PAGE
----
On completion of his second pint, (four units of alcohol) he failed the breathalyser.
At 6pm, after my third bottle of beer, the effects are obvious, said supervisory nurse, Mary O’Regan-Barsum, attending on behalf of the local Lions Club.
My eyes were glassy, my cheeks flushed, she said. At this point, Finbarr and I were more confident, talkative and engaging, said Garda White.
“The change in behaviour is fairly obvious. You are more giddy, he’s a little more loose,” he said.
In between drinks, we tested the effects of the alcohol on our driving, using the simulator. On the final round, contrary to expectations, our scores had improved.
We both agreed the improved performance was a combination of increased confidence and better knowledge of the computerised course.
Back out on the driving track, inhibitions out the window, we were both guilty of ‘putting the boot down,’ Mrs Keohane said.
Finbarr’s reaction times suffered: it took him longer to parallel-park and complete the cones. However, his emergency stop was faster by fractions of a second.
It took him almost one minute and 60 seconds longer to complete the reversing task, though it was now dark.
I was unable to finish reversing the 500m and had to be stopped before hitting a wall. It took me 7.4 seconds longer to parallel park than when sober. Indicative of heightened recklessness, however, I was three seconds faster completing the cones and my emergency reaction time had halved.
Instructor Keohane described the differences in our post-alcohol driving skills.
“Finbarr displayed confusion by taking off in third, instead of first gear. His cones were much slower and more careful.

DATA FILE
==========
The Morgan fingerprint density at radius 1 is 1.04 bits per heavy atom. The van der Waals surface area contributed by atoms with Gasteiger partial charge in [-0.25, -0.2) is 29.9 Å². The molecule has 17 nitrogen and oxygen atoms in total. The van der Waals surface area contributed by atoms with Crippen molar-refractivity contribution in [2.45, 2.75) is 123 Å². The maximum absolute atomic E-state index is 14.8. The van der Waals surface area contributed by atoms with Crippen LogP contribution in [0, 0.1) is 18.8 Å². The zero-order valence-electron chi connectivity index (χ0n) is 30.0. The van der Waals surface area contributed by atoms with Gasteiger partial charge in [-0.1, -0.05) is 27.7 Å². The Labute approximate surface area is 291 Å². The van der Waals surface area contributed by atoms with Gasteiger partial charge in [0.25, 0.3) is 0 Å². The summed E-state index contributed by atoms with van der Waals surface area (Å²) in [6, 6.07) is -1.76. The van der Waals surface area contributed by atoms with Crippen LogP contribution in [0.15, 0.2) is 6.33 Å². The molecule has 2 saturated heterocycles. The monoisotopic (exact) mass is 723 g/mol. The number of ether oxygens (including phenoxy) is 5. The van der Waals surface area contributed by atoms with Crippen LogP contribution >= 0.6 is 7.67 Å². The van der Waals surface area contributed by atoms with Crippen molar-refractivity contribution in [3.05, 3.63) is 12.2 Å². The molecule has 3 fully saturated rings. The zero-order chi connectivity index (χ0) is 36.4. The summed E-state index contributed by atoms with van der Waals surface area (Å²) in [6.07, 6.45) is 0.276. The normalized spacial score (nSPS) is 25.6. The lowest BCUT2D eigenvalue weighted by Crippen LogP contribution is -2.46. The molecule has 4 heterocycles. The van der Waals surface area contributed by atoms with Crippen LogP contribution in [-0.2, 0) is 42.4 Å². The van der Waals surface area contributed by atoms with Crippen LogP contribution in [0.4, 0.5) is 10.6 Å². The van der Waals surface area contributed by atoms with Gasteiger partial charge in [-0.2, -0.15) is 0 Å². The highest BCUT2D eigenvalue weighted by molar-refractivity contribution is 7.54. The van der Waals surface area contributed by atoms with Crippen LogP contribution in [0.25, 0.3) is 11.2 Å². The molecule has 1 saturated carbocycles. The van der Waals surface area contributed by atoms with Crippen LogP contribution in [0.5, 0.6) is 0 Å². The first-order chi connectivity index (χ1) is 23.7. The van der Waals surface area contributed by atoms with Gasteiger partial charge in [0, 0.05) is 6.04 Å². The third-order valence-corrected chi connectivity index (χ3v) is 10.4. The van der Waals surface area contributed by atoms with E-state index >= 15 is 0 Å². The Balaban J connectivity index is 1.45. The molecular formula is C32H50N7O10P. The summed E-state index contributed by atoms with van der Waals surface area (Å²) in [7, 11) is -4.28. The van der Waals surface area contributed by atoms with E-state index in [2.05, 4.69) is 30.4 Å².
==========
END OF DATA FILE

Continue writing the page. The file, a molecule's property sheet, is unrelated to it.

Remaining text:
“Louise’s reversing was much slower and disorientated. She did well parallel-parking, though it was slower and more cautious.
“Her cones were faster, because she threw caution to the wind. There was a lot of revving from both drivers,” she said.
At Bantry garda station, Garda White explained how the high-tech breath-test machine, the Evidenzer, takes detailed readings to determine whether drivers are over the limit.
A motorist who fails the roadside breathalyser is brought to the station and accompanied during a 20 minute, pre-test phase to ensure nothing is ingested that could affect the reading.
A slow, deep exhale is required as the alcohol settles at the bottom of the lungs. It is this breath from the bottom of the lungs that gives the most accurate reading of blood-alcohol levels available from a breath test.
At 7.32pm, an hour and fifteen minutes after Finbarr finished his last drink, the machine registers ‘mouth alcohol’ present in his test.
“If it detects something there, it shuts down. That’s for fail-safe reasons, for the protection of the person being tested. Instead of giving a reading that’s unfair to you, it recommends a blood or urine sample,” Garda White said.
For me, the machine returns a reading of 17 micrograms of alcohol per 100 micrograms of breath. The legal limit for driving is 22. While I’m under the limit for normal drivers, the limit for specified drivers is nine, which includes learners, commercial drivers, and any driver who fails to present their licence when pulled over.
I’ve a fast metabolism, but I’m surprised to find I’m not over the limit. The effects of three drinks on my driving were marked.
In a closed environment, with no pedestrians, cyclists or oncoming traffic, the experiment was a simple test of our own abilities.
More than anything else, the results depict dangerous levels of over-confidence.
“It’s a false perception of your perceived abilities and it shows immeasurably that if someone is drinking, they shouldn’t be driving,” Garda White said.
*www.bantrydrivingacademy.ie Tel: 027-56464